Different nerve messages will signal your heart to beat faster or slower. An arrhythmia is a problem with the heart’s electrical system.

Signals can be blocked, slowed or sped up. Electrical signals can sometimes also be rewired and be delivered through new and different pathways through the heart.

There are several possible causes of arrhythmia:

  • Abnormal levels of potassium or other substances in the body
  • Heart attack, or a damaged heart muscle from a past heart attack
  • Heart disease that is present at birth (congenital)
  • Heart failure or an enlarged heart
  • Overactive thyroid gland
  • Arrhythmias may also be caused by some substances or drugs, including:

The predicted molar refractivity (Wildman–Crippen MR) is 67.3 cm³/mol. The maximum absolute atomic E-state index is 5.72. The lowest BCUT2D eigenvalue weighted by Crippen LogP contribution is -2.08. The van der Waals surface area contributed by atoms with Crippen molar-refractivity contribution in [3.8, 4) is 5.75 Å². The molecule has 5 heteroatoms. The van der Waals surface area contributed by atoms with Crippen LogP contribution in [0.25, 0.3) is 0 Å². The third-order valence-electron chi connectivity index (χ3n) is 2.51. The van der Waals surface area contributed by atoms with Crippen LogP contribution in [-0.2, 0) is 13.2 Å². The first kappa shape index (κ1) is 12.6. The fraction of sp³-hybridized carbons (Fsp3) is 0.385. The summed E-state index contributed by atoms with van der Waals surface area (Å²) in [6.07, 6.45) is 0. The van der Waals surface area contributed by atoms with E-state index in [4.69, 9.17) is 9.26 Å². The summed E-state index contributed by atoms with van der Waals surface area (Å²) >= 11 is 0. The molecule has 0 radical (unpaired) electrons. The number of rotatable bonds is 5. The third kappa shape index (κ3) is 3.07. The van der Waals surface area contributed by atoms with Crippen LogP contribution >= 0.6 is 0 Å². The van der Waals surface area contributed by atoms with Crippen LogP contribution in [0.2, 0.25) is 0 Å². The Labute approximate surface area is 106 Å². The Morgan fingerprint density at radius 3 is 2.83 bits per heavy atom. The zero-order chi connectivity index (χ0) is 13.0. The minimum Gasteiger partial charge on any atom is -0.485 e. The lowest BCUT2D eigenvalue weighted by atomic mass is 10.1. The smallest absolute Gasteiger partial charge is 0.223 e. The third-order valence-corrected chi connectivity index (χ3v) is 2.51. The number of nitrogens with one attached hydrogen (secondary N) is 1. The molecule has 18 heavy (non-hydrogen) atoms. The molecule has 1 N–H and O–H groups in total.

• Alcohol, caffeine, or stimulant drugs
  • Heart or blood pressure medicines
  • Cigarette smoking (nicotine)
  • Drugs that mimic the activity of your nervous system
  • Medicines used for depression or psychosis
  • Sometimes medicines used to treat one type of arrhythmia will cause another type of abnormal heart rhythm.

In addition to ventricular fibrillation, there are several other abnormal heart rhythms as well. Some of the more common ones include:

  1. Atrial fibrillation or flutter
  2.  Atrioventricular nodal reentry tachycardia (AVNRT)
  3.  Heart block or atrioventricular block
  4.  Multifocal atrial tachycardia
  5.  Paroxysmal supraventricular tachycardia
  6.  Sick sinus syndrome
  7.  Wolff-Parkinson-White syndrome

The Genetics, Causes and Risk Factors for Brugada Syndrome

Unlike other heart arrhythmias, Brugada syndrome can be caused by mutations in one of several genes.